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Links 01/06/2009: More Evidence of GNU/Linux Growth

Posted in News Roundup at 4:14 pm by Dr. Roy Schestowitz

GNOME bluefish



  • Interactive Ideas gets a lift from Linux sales

    It expects to record turnover of £16m for its financial year to 30 April ­ double the £8m sales it rang up two years ago. Linux sales, which represent its largest revenue stream, rose 65 per cent year-on-year.

  • Developers take a shift from Windows to Linux

    The Eclipse Foundation, a not-for-profit, member supported corporation that hosts the Eclipse projects, recently announced the Eclipse Community Survey 2009 in The Open Source Developer Report.

    According to the report, Linux has become the most common deployment platform for the developer community. There is a shift from the Microsoft Windows to Linux and Mac OSX for their desktop development operating system.

  • Softpedia Linux Weekly, Issue 47

    Editorial: Linux for Kids
    Distributions announced last week:
    · Linux Mint 7 Is Based on Ubuntu 9.04
    · CentOS 5.3 Live CD Released
    · PC/OS Open64 Workstation 10 Is Based on Ubuntu 9.04
    · Calculate Linux Desktop 9.6 Has KDE 4.2.3
    Other News: Online Backup Solution from Mandriva, Ubuntu AppCenter, SouthEast LinuxFest and more…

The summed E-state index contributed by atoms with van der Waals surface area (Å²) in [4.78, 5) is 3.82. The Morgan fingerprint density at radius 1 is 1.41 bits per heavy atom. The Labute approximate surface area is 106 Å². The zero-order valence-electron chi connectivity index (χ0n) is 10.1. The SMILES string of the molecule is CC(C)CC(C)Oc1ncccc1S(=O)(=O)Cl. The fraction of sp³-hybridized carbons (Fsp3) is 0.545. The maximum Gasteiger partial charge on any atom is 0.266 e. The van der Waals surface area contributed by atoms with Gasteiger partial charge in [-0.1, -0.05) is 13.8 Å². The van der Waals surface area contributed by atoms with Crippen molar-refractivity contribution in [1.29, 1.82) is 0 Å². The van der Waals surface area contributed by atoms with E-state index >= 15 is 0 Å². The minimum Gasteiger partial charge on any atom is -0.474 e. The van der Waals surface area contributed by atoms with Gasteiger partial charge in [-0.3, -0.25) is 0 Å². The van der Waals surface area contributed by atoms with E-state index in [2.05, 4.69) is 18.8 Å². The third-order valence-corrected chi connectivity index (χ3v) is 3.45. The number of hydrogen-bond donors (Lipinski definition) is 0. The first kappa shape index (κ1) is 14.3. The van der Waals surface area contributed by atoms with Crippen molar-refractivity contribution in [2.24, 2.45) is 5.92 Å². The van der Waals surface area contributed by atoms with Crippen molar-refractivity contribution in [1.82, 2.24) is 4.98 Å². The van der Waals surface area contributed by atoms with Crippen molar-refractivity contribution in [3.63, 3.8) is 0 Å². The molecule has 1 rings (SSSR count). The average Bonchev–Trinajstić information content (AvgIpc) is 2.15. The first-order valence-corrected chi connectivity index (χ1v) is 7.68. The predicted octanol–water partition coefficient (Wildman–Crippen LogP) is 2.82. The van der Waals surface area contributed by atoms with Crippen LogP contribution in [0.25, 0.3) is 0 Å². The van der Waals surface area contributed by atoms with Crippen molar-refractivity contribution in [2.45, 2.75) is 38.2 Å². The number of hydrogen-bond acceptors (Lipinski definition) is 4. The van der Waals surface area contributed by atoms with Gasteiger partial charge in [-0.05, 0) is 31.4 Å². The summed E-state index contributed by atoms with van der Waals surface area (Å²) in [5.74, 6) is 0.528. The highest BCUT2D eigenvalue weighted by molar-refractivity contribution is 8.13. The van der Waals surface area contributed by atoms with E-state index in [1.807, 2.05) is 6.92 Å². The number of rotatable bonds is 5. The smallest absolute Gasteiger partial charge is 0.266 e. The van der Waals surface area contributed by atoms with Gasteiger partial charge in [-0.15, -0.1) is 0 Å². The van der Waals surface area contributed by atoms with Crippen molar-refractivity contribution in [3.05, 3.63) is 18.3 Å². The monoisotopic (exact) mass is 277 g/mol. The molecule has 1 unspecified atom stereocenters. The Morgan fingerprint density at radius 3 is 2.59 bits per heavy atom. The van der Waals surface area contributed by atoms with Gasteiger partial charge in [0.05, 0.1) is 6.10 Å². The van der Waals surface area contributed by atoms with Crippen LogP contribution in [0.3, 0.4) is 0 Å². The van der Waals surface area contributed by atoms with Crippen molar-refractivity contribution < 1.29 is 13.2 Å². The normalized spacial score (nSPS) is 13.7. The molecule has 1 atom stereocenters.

Application of the Month: Rhythmbox


  • Keeping the PC personal at school.

    One thought that came to mind was to dual-boot Ubuntu or have a Linux-on-a-stick.

  • Red Hat Sees Strong Demand For Cloud Computing

    As many as 50 of its customers have begun building private compute clouds using Red Hat Linux, says Red Hat CEO Jim Whitehurst. A few are investigating “semi-private clouds,” in which they plan to share IT resources with trusted partners.

    Speaking at the recent Federal IT on a Budget Forum in Washington, Whitehurst said Red Hat sees a “a ton of demand” for private, semi-private, and public clouds. As an operating system and middleware provider, Red Hat doesn’t have a bias toward private or public clouds; both are business opportunities for Red Hat.

  • Kernel Space

    • Gallium3D Picks Up Networking Support

      The folks at Tungsten Graphics, which are owned by VMware, have been busy with new software releases so far this summer. Mesa 7.5 is coming along well and the Gallium3D driver architecture is now merged into the Mesa mainline code-base for release with Mesa 7.6. When it comes to Gallium3D an OpenVG state tracker has been released along with two OpenGL ES state trackers to accelerate the OpenGL ES 1.1 and 2.0 APIs. There are also OpenCL and OpenGL 3.1 state trackers under development.